141 Squadron based at West Malling in Kent, received orders to send 12 of its Boulton Paul Defiant turret-fighters to Hawkinge early on 19th July 1940. At around 12:30 hours a scramble was conducted for a patrol 20 miles south of Folkestone at just 5,000 feet! However, only nine crews got into the air owing to three of the RAF fighters becoming unserviceable on start-up. The squadron had not yet been in combat with their aircraft.
Less than 30 minutes later Hawkinge witnessed what was left of the squadron return, when just two out of the nine Defiants landed intact after escaping ruthless 'Schwarms' of Messerschmitt Me109's from Jagdgeschwader 51 who had pounced on them over the Channel. Four pilots and six gunners were either dead or missing with others wounded.
One of the five Defiants that did not return was crewed by 22 years old Flight Lieutenant Ian David Grahame Donald and his air-gunner, Pilot Officer Arthur Charles Hamilton, aged 28 and from North Harrow in Middlesex.
When the nine Defiants were attacked by the Messerschmitts, all of the RAF machines were hit and two of them immediately tumbled away down towards the sea, their crews never to be seen again. Donald and Hamilton in Defiant L7009 (HT-W) adorned with a painted cockerel emblem and the name 'Cock o' the North', were fighting for their lives in an aircraft ablaze from nose to tail; in a desperate attempt to escape the enemy and return to Hawkinge, they dived down towards the sea. Approaching Dover the ailing RAF fighter struggled for height and for reasons not known, Hamilton managed to extricate himself from the confines of his turret and bale out, but he sadly never survived his descent into the sea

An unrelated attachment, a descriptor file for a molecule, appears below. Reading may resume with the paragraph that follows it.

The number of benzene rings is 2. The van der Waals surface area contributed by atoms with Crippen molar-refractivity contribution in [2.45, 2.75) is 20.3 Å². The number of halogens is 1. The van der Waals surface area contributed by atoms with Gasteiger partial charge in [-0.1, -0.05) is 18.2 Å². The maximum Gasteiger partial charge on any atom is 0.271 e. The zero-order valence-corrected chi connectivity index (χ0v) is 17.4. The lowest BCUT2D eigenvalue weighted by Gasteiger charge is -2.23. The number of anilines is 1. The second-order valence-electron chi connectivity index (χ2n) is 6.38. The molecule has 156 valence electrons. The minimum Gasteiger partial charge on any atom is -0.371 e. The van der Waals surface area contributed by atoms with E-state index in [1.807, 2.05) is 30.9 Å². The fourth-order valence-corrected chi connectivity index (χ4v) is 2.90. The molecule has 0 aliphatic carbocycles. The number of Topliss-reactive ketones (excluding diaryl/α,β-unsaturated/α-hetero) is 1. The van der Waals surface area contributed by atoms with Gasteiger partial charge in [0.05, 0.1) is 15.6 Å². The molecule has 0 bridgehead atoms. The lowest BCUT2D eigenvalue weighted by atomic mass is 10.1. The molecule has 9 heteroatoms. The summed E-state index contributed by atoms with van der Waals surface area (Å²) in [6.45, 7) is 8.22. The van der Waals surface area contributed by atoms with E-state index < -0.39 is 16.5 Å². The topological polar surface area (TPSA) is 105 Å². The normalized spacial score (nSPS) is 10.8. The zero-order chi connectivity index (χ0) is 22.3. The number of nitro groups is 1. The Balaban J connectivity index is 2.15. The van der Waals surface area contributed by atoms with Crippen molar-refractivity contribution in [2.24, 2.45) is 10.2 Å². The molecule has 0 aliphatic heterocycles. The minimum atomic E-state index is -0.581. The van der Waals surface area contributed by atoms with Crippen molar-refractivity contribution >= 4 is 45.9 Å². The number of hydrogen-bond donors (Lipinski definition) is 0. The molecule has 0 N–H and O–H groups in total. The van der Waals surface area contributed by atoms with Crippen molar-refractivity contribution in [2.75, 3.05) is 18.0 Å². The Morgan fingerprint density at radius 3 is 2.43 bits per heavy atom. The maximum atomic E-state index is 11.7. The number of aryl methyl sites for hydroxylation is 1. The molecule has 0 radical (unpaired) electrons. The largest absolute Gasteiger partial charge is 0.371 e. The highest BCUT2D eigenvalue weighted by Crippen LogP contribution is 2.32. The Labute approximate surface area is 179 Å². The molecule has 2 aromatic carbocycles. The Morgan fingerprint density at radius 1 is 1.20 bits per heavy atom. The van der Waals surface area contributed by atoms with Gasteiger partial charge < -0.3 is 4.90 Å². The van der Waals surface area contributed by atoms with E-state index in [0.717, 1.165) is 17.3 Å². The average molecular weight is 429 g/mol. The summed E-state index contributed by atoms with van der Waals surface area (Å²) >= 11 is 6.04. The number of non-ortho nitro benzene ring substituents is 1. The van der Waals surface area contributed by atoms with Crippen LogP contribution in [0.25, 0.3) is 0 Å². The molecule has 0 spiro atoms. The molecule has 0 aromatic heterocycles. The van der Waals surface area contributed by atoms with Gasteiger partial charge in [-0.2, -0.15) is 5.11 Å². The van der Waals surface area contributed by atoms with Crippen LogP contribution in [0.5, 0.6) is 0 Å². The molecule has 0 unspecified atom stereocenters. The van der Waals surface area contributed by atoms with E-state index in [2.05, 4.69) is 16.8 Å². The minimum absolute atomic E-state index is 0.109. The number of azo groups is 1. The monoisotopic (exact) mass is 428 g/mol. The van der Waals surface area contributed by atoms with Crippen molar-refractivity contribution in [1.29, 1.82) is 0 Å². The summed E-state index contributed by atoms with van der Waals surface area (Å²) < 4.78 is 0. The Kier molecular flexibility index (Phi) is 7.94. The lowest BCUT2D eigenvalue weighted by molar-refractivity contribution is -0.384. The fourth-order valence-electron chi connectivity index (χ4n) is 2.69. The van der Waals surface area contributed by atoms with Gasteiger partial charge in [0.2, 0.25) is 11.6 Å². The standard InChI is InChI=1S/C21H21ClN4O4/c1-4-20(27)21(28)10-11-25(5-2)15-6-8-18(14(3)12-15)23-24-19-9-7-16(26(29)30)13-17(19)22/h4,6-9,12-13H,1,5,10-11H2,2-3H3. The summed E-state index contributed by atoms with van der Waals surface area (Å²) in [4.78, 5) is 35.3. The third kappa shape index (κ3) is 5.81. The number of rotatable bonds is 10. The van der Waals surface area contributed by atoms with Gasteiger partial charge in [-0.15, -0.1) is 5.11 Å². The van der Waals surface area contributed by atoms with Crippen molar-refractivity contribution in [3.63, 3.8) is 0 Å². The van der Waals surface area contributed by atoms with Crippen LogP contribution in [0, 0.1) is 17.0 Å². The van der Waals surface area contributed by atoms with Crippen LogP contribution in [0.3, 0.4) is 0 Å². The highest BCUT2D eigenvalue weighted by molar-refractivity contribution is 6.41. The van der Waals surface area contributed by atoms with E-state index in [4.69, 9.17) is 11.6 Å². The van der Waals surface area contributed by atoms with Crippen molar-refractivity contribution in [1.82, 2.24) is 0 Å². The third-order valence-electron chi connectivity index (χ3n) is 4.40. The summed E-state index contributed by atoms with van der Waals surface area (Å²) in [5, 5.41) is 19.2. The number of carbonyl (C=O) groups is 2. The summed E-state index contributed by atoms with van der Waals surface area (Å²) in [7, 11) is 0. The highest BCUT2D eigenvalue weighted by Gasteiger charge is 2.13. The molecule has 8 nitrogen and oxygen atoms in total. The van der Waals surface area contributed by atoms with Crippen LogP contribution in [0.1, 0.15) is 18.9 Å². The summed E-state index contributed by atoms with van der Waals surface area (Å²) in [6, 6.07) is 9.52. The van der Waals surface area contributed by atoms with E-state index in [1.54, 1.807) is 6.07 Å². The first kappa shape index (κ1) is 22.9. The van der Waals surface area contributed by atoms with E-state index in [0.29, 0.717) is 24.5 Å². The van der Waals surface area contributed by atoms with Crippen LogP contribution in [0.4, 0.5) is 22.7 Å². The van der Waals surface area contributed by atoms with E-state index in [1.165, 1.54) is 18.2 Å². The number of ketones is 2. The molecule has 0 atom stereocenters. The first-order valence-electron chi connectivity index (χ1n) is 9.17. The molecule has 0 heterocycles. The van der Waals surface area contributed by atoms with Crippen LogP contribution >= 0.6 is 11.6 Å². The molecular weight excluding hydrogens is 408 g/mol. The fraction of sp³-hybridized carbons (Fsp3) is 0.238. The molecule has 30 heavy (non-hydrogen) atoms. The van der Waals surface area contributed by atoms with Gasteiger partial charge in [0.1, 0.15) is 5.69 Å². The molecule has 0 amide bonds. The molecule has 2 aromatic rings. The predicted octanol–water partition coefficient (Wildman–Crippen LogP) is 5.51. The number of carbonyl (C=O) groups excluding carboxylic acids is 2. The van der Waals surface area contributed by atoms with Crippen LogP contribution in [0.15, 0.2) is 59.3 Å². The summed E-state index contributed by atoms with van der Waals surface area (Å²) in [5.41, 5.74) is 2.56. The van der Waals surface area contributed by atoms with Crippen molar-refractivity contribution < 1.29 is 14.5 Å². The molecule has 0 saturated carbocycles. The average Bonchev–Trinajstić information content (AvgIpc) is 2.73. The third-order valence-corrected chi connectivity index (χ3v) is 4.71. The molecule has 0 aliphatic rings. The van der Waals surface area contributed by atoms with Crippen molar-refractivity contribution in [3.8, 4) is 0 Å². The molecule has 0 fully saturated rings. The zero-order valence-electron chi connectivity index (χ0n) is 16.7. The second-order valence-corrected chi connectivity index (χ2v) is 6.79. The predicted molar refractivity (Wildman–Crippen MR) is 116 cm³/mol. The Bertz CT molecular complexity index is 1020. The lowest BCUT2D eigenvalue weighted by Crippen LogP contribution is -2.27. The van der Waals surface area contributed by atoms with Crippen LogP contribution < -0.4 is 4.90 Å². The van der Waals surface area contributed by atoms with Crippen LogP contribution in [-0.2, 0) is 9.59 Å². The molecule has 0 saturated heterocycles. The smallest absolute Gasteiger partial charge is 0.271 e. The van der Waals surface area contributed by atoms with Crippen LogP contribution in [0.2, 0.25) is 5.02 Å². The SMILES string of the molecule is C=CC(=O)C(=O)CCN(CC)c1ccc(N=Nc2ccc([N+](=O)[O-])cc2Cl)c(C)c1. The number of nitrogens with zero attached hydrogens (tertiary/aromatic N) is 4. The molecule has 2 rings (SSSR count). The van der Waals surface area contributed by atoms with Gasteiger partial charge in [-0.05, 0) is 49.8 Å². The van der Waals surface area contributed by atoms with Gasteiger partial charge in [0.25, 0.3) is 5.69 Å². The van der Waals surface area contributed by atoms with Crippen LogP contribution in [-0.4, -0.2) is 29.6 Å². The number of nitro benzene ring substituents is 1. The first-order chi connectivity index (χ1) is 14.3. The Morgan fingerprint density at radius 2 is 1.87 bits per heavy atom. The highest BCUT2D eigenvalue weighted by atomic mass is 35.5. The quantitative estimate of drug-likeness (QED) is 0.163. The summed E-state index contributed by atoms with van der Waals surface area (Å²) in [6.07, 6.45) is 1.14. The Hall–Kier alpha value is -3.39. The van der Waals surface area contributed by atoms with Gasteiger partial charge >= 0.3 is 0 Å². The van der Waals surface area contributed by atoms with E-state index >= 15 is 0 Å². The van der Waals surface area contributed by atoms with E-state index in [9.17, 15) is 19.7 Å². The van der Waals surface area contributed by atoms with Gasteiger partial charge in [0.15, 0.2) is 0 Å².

Still on fire the Defiant raced across Dover and turned towards the Elms Vale area as it then flew along the valley, where tragically for the pilot his luck soon ran out. When only four miles from Hawkinge the engine of the stricken fighter faltered and Donald perished as the doomed aircraft slammed into the side of a hill
Donald was buried in Tilford (All Saints) Cemetery in Surrey, and the body of Hamilton was recovered from the sea and he was laid to rest in Hawkinge Cemetery. At the bottom of his headstone are the words: "To the dear memory of "Arch"..He that giveth his life shall find it."
Donald was born on 3rd September 1917 and was the son of Air Marshal Sir Grahame Donald. He was educated at Dulwich College and joined the RAF in early 1936.
Hamilton had only joined the RAF in March 1940 as a direct-entry Air Gunner and after training was posted to 141 Squadron in May. His career was fated to be very short. It's recorded that Hamilton had a Southern Rhodesian connection and there is a memorial plaque in the hall of Churchill School, Causeway in Zimbabwe
141 Squadron were known as the 'Cock Squadron' after winning an inter-squadron competition in 1918. Thus tradition saw the squadron name its Defiant aircraft like 'Cock o' the North', 'Cock-a-hoop', 'Cocksure' and 'Cocked for Firing' to name but some.